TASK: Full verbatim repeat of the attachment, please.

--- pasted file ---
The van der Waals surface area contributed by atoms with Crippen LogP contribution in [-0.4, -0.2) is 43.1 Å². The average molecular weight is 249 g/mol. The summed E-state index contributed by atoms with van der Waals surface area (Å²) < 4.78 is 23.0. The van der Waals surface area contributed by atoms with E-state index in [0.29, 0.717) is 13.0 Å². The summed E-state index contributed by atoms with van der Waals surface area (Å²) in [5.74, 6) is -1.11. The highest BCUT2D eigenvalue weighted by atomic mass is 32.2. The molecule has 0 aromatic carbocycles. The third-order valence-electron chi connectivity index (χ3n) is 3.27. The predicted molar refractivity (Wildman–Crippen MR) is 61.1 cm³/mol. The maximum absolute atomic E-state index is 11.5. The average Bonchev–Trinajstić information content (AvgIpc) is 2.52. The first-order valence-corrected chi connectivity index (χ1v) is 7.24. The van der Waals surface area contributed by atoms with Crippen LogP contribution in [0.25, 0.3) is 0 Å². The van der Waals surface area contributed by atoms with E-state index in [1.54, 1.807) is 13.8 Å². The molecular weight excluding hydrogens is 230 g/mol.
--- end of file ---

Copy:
The van der Waals surface area contributed by atoms with Crippen LogP contribution in [-0.4, -0.2) is 43.1 Å². The average molecular weight is 249 g/mol. The summed E-state index contributed by atoms with van der Waals surface area (Å²) < 4.78 is 23.0. The van der Waals surface area contributed by atoms with E-state index in [0.29, 0.717) is 13.0 Å². The summed E-state index contributed by atoms with van der Waals surface area (Å²) in [5.74, 6) is -1.11. The highest BCUT2D eigenvalue weighted by atomic mass is 32.2. The molecule has 0 aromatic carbocycles. The third-order valence-electron chi connectivity index (χ3n) is 3.27. The predicted molar refractivity (Wildman–Crippen MR) is 61.1 cm³/mol. The maximum absolute atomic E-state index is 11.5. The average Bonchev–Trinajstić information content (AvgIpc) is 2.52. The first-order valence-corrected chi connectivity index (χ1v) is 7.24. The van der Waals surface area contributed by atoms with Crippen LogP contribution in [0.25, 0.3) is 0 Å². The van der Waals surface area contributed by atoms with E-state index in [1.54, 1.807) is 13.8 Å². The molecular weight excluding hydrogens is 230 g/mol.